As the week started the main story was the commodity run which took Gold and Silver to fresh and interesting highs. Naturally, these assets gain from multiple factors presently, the first of which being the obvious safe haven factor in light of the pandemic and global trade conflicts. But the second and probably the most pertinent is the fact we are in and seem likely to remain in a historic global low interest rate environment for some time. The realities of these factors escalate them as prime reserve holdings. Of course, the weakness of the US Dollar also plays a significant factor and the relative dovishness of Jerome Powell in this week's Federal Reserve meeting (FOMC) helped buoy the markets when they were feigning towards a correction of the aggressive up move. As we end the week and month, a month that could well be Gold's strongest in the last 5 years we are closing in on the psychological $2000 level which is seeming less insurmountable by the day.
As we mentioned above the US Fed’s mid-week rate setting meeting did have a dovish or more cautionary tone to the Central Banks outlook of interest rates. Whilst some expected perhaps more guidance on the future rate path, with more cases being reported across the Sunbelt States, it was probably correct that he held firm and maintained a wait and see how the virus dynamic shifts between now and the summer break before we next hear from him in September. Obviously, the continual increase in cases is not just in the US, and this week we have seen significant increases in areas of Australia, Brazil, Spain and Germany have warned of significant second wave potential, which whilst at a human level is gravely concerning but as yet the markets remains broadly unreactive.
In the stock market it was a big week for US earnings, and the US “superstar” stocks shone in the most part taking the ever resilient Nasdaq significantly through the target of the “V” shaped recovery testing the 11,000 level again. The main drivers for this came with impressive earnings from Facebook and the pick of the bunch, Apple who proved lockdown pushed consumers to update and upgrade their technologies. One slight surprise was Alphabet (Google) posting a fall in Advertising sales, however, despite an initial blip lower the stock did post a modest gain on the day.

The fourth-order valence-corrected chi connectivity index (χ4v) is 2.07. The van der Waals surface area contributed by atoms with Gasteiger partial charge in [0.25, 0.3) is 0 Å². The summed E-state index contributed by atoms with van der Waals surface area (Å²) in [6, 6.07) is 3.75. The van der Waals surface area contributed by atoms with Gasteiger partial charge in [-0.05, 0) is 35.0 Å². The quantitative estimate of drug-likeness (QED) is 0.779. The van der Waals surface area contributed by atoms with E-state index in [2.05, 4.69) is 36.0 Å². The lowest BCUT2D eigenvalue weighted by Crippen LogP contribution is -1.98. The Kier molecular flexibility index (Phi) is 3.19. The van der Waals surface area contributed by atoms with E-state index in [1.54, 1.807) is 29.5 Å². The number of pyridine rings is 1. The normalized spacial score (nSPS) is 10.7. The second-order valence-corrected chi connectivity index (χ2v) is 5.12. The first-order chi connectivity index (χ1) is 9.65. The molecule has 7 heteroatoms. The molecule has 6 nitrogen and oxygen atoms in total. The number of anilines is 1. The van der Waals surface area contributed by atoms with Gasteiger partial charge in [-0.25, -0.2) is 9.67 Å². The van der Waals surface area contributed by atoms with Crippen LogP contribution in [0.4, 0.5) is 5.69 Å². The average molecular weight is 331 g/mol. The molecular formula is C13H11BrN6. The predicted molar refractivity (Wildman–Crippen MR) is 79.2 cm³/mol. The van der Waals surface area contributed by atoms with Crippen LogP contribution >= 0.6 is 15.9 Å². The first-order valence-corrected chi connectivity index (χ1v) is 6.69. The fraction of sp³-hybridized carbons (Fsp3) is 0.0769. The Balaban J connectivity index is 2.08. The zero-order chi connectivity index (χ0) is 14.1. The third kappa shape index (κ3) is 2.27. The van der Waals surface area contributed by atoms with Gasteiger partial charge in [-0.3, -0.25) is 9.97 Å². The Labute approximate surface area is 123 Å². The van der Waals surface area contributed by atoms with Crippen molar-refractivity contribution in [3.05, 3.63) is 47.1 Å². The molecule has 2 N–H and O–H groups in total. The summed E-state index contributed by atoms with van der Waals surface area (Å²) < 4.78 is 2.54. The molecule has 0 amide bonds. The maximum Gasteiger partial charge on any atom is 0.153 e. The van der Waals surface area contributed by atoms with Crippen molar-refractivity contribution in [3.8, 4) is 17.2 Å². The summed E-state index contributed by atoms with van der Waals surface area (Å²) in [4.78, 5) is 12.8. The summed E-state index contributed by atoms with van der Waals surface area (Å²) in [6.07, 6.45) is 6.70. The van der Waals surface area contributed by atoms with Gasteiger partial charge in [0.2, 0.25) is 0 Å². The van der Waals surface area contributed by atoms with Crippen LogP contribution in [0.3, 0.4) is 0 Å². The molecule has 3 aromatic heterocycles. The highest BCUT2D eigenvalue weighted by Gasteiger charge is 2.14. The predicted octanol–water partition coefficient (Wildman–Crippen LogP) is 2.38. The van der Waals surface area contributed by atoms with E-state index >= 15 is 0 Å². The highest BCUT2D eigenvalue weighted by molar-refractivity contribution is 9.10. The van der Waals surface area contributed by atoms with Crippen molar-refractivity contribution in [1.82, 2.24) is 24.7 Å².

For now, the bullish tone prevails in stocks as we head into the holiday month. On Monday we saw Trump's team agree to an aid package for the Unemployed, with a shift from a flat fee to a percentage of past earnings, but this remains an issue with the Democrats and Pelosi not allowing it through the Senate as yet with talks ongoing. There was also talk that the Election in the US could be delayed from the Trump team given the exceptional circumstances (and the fact he's behind in the polls) however it remains extremely unlikely this gets agreed upon.
The UK and in particular England has not been exempt from the resurgence of cases following the lifting of government lockdowns and this week saw the re instigation of stricter lockdown rules in areas of Northern England, where new guidelines were not being adhered to. This surge encouraged Boris Johnson to extend the suspension of reopening of some of the remaining businesses in the UK, Casinos and Leisure activities. As the UK’s employee shifts in August which takes furloughed employees wages back in part (National Insurance and Pension Contributions) businesses who have been able to retain staff during this period could well look to make necessary redundancies so this month will be pivotal for Unemployment as we look to gauge the true impact of the virus. The news on trade agreements remains bereft of progression with talks between the UK and Japan failing to yield any agreement.
The Week Ahead:
Monday: It’s a big day for Manufacturing PMI data across the globe with Japan, Italy, France, Spain and the US all reporting.
Tuesday: A big day for Australia with firstly Trade Balance data ahead of the interest rate decision from the Reserve Bank of Australia and supporting rate statement. It's quite a light day in the European and US sessions before the Employment Data from New Zealand.
Wednesday: More PMI’s on Wednesday and this time it's the service sector under the spotlight in Spain, France, Italy, Germany and Non-manufacturing PMI from the US. In the evening we hear from the FOMC’s Mester.
Thursday: New Zealand’s inflation data starts the day. In The European session we get UK Construction PMI and Italian Industrial Production. At midday we get the UK interest rate decision from the Bank of England, and a statement from BoE head Bailey. Later in the US session we hear from the Fed’s Kaplan.
Friday: A further monetary policy statement from the Reserve Bank of Australia and Chinese Trade Balance data, comes early in the session. The main data of the week comes early in the US session with US and Canadian Employment data and US Average Earnings and Non-farm payrolls.